An Interview with Gene Wolfe
Gene Wolfe will tell you the truth, in conversation and in fiction, whether you want to hear it or not. He is perhaps best known for his novels set on Urth, including the four-part Book of the New Sun and the four part Book of the Long Sun. He writes fantasy and science fiction, and a grim blend of both that he insists is not horror.
Overall, he writes a story the way it needs to be written and he does so in rich, textured prose that delights on a first and rewards on a second reading.
“The high quality of Gene’s prose guaranteed him critical attention,” said David Drake, a long-time friend of Wolfe’s and author of The Lord of the Isles series and the Hammer Slammers series. “He’s also a commercial success, though, which is a very different thing. He’s seen enough of life to be able to write about hard places in a fashion to both [speak] to those who’ve been in them, and to make them vivid to luckier people who haven’t personally seen what Gene has.”
It’s those “hard places” and unacceptable truths that inform even the lightest of Wolfe’s narratives. His stories, long and short, can be relentless, brutal, grim, and, word for word, maddeningly beautiful.
I interviewed Wolfe while he was entrenched in the writing of An Evil Guest, which was released earlier this year.
What do you enjoy about writing?
Primarily revision. I like to polish and tidy up, like trying to make good stuff great. First drafts are work. Are fighting, really. I know where I’m going, but I know too that I mustn’t get there too fast.
What happens on the way? How to make the reader see, smell, hear, and feel it?
I struggle against easy writing. Long ago somebody said, “Easy writing makes damned hard reading.” He was right. “Nick was a bad man and a cruel man.” That’s easy. I know I can’t say it at all. I have to show [Nick] being bad and cruel in the context of the story. That’s always hard.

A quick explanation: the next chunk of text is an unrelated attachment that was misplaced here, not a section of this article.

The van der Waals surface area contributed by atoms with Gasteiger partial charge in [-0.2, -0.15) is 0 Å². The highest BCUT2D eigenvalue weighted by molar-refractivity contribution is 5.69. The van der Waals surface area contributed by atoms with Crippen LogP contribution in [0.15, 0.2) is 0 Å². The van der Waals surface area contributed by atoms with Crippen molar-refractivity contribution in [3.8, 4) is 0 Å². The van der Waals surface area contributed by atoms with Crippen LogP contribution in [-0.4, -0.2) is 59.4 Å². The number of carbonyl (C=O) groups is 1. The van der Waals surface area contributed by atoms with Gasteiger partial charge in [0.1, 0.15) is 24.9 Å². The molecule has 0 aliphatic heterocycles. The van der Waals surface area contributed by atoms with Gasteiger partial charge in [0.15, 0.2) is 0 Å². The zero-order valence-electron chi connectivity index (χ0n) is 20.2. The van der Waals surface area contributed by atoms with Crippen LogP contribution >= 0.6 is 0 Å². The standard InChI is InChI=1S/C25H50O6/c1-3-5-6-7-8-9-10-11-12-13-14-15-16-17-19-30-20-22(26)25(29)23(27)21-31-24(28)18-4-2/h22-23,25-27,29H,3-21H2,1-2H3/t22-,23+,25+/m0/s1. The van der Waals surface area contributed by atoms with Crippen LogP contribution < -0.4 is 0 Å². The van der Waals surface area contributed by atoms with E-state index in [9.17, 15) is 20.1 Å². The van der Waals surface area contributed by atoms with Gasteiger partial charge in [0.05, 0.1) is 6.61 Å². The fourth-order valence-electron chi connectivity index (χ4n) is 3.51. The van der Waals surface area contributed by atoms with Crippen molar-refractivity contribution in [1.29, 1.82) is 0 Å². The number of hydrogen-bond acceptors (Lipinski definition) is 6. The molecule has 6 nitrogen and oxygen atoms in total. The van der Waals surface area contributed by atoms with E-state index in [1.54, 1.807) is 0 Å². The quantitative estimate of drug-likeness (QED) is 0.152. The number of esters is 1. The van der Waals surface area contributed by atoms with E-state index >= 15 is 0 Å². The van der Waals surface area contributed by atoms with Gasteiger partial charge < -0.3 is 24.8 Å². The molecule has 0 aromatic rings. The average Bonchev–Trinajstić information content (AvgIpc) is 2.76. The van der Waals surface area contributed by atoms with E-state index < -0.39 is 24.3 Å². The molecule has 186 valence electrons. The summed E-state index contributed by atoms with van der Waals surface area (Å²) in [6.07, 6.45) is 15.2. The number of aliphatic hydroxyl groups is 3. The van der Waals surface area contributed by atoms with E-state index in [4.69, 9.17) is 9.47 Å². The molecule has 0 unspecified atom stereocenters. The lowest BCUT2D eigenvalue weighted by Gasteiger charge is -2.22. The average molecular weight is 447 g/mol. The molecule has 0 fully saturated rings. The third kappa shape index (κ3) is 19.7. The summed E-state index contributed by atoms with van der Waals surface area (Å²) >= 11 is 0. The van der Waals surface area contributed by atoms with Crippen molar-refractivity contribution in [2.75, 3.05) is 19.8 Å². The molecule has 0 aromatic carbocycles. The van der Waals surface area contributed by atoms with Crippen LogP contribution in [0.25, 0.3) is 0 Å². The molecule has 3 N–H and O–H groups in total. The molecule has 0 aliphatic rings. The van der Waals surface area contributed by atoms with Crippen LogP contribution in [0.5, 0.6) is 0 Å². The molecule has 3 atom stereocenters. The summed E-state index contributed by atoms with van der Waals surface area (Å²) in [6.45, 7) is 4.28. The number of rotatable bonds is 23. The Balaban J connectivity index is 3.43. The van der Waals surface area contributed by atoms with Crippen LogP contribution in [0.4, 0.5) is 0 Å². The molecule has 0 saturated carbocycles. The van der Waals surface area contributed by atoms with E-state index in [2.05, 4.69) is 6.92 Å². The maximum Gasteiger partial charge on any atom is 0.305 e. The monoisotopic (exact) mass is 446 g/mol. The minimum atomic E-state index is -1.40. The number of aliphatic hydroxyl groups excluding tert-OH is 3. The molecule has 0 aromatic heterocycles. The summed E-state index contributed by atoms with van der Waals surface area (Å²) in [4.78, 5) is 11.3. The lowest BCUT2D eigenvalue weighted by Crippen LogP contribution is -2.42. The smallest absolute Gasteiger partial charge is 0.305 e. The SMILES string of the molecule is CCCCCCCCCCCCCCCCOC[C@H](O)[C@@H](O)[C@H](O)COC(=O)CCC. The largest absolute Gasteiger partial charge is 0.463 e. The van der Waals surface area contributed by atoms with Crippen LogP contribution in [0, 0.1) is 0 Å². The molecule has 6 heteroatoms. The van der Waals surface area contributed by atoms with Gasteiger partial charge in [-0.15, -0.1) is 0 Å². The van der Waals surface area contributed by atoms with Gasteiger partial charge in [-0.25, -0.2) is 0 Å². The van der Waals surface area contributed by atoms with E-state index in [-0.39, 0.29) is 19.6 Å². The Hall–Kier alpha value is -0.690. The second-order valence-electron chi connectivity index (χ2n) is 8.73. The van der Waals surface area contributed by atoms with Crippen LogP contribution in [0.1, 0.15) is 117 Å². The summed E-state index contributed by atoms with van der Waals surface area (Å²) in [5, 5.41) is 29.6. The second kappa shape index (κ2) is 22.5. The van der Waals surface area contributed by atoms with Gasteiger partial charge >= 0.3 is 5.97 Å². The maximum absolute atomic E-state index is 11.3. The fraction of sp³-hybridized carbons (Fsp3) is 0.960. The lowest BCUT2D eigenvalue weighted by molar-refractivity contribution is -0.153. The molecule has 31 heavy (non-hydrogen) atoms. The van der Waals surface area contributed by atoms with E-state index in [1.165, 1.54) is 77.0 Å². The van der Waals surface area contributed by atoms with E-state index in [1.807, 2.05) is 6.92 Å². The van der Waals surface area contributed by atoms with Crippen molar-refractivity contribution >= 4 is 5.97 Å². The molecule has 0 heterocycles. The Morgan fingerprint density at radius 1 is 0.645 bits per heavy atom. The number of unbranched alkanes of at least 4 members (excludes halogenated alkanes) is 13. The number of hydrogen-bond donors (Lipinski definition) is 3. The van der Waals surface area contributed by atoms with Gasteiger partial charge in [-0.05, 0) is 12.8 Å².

Does there ever come a point when you have to accept that a particular piece is no longer worth fighting with or for?
There comes a point at which I’m no longer sure that what I’m doing is improving the piece. That’s when I stop working on it and send it in. Usually – not always, but usually – I get there after four drafts. A fifth draft may find me reverting to the second or the third, and that’s a bad sign.
You don’t happen to have any examples of, say, a first draft of a sentence and the final draft of a sentence we could compare, do you?
I don’t have a sample sentence now that would tell you anything, although I could make one up:
“It certainly is. We’ll have a bigger cast and more advertising. It will take two or three months to get the new people and get our advertising campaign into high gear. After that, we’ll play here in Kingsport, opening in December.”
“You bet it is. It’s wonderful, and don’t you forget it. The ship gets ten more sailors and Tiny gets twenty more natives. Fifteen girls and five boys. The whole damned show gets a big ad campaign, featuring you. I figure a couple of months, maybe three, to hire the new people and rehearse. Then we play the Tiara for the rest of the year.” India licked her lips. “We ought to be able to open the week before Christmas. There’s nothing like Christmas.”
That’s from, An Evil Guest. Can you see what I’ve done? I turned generalities into hard facts. I made India talk the way she talks. I made it personal to Cassie, the star of the show and the central character in the novel, who was the first speaker: “featuring you.” India licks her lips because her reputation is riding on this show; she’s the director.
Besides, she’s down for a cut of the receipts. It’s longer, but it has a lot more meat.